At TAP today, our friend Jonathan Bernstein does a good job of applying the political science community’s predilection for valuing “fundamentals” over “events” or “messages” during campaigns to the current big fiscal conflict:

[I]t was easy to predict that Republicans would lose the polling battle over the shutdown. If spin mattered, then that wouldn’t be the case; we would have to wait to see how well each side developed and delivered their “messaging” and their “narratives.” Oh, they do that; it just doesn’t matter nearly as much as structural elements, such as the advantage that a president has over congressional leaders in these sorts of situations or the fact that going into this particular battle, Democrats were united while Republicans were split.

When this is over and you read a behind-the-scenes story about how the White House won the shutdown battle because of the effectiveness of its war room or that the president is just a more appealing public politician than Senator Ted Cruz or House Speaker John Boehner, don’t take it too seriously. Odds are those factors were marginal at best.

He goes on to make the familiar and plausible argument that pols and journalists alike tend to over-value events and “spin,” because, well, that’s where they come into the picture.

But in this context as with electoral campaigns, I think a bit of a false dichotomy is being presented when we assume everything other than “fundamentals” is marginal fluff. Between big structural factors and ephemeral developments is a significant area of phenomena that relate to the basic positioning of the parties in major political conflicts. You can call it “meta-message” or “ideology” or “agenda” or whatever you wish, but it involves the non-emphemeral content of what the contestants bring to the battle. You just can’t tell me that it doesn’t really matter in the current fight if House-based Republicans are battling to kill Obamacare, or to “reform” Social Security and Medicare, or to cut high-end taxes, or to give federal spending a “haircut.” Reducing what the conflict is actually about to “spin” or short-term “messaging” suggests that active news consumers understand nothing about the issues and their implications for the country; we’re all just pre-signed-up Ds and Rs along with a handful of swing voters who only care about recent economic trends or how they feel about the president on a given day.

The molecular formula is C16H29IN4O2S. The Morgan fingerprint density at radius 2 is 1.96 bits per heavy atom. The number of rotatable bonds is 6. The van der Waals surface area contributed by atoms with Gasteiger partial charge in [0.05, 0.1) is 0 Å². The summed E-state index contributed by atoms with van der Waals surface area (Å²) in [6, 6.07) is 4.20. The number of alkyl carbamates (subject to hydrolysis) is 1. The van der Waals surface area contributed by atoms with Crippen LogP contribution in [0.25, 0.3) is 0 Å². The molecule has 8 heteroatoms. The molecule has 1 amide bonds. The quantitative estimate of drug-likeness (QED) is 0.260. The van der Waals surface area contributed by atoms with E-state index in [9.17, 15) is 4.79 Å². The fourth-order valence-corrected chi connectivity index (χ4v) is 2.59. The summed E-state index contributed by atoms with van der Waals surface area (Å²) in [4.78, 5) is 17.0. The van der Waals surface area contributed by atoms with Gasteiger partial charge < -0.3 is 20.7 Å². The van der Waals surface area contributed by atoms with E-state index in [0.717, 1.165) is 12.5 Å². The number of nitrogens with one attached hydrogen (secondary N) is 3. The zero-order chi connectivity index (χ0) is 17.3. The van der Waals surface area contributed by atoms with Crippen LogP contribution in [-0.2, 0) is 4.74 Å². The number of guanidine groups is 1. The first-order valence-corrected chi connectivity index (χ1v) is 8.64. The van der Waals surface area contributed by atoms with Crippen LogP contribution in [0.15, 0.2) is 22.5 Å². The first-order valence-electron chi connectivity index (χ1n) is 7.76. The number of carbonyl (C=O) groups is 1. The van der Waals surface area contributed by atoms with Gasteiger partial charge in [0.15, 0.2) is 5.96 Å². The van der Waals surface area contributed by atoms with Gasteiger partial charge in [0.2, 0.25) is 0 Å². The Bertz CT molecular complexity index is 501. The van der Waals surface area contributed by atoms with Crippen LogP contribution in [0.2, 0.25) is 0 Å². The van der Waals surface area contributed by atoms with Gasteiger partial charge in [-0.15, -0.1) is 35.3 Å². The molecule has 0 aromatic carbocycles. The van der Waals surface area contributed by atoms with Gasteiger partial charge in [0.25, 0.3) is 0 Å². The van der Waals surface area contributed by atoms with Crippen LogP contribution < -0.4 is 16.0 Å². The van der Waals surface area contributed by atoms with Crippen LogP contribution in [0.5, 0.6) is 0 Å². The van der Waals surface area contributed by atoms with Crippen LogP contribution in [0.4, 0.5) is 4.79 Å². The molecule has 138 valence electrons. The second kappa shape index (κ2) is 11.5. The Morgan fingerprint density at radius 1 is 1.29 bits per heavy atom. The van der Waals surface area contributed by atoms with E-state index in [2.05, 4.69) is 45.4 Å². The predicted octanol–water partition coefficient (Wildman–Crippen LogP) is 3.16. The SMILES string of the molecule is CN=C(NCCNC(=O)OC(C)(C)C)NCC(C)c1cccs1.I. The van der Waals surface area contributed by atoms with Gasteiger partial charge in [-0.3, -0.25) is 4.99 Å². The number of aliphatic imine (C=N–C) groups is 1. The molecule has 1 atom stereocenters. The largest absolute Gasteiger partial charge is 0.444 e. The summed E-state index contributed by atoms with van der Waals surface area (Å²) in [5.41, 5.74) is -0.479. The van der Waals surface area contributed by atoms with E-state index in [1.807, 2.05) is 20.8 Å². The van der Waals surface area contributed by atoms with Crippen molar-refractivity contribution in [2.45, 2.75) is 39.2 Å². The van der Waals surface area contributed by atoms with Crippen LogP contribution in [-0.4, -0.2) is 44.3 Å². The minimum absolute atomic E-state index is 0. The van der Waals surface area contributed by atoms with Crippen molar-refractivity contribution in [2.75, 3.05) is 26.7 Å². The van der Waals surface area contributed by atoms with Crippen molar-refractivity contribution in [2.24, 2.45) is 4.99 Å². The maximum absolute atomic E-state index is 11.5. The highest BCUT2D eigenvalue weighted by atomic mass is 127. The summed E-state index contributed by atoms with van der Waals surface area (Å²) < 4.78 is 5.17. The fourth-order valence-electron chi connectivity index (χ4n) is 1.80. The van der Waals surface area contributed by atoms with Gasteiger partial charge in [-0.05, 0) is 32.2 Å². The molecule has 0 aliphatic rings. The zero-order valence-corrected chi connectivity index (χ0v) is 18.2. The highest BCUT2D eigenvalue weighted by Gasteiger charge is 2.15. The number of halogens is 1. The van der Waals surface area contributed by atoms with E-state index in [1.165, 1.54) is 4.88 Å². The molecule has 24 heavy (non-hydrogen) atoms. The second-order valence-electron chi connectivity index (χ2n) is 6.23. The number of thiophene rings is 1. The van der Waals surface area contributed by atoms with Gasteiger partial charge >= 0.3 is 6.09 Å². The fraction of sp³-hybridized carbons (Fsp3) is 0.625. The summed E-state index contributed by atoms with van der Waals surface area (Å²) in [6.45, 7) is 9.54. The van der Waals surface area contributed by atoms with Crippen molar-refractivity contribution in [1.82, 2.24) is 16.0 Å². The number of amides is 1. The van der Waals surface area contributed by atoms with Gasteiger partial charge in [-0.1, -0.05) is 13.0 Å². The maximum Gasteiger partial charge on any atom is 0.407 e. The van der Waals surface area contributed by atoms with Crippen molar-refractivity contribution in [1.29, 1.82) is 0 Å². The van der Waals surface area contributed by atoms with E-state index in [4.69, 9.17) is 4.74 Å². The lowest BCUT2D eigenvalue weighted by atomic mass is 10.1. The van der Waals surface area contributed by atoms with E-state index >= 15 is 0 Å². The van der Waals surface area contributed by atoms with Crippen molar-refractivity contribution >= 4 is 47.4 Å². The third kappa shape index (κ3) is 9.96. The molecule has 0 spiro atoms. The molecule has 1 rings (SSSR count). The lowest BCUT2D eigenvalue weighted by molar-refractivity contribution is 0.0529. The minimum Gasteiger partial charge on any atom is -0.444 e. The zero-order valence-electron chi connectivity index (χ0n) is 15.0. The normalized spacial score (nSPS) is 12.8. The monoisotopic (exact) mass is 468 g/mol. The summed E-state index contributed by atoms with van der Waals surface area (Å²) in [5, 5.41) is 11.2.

You don’t have to have an exaggerated opinion of voter sophistication about issues to believe it often goes a bit deeper than that, particularly if one party or the other strays very far from the mainstream, as I believe Republicans have done since 2008. Perhaps I just fear how crazy politics could become if we all thought it had been scientifically “established” that the two parties were free to embrace radical ideologies or deeply irresponsible polices without consequences so long as they timed it right in the cycle of incumbency or economic booms and busts. That’s what I suggested last week in a brief reflection on the John Sides/Lynn Vavreck book on the 2012 campaign, The Gamble, in which the authors argue Republican hyper-conservatism–a very real thing, considering its commitments to implement the Ryan Budget along with reactionary social policies–did not matter at all in the electoral outcome.

In any event, while political scientists do need to curb the inveterate belief of pols and hacks that their every utterance or maneuver changes the wellsprings of human events, they, too, can go too far in fighting for an understanding of politics as essentially content-free. A lot happens between fundamentals and “spin,” and it deserves a bit more attention than this morning’s “narrative” at Politico.

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Ed Kilgore is a political columnist for New York and managing editor at the Democratic Strategist website. He was a contributing writer at the Washington Monthly from January 2012 until November 2015, and was the principal contributor to the Political Animal blog.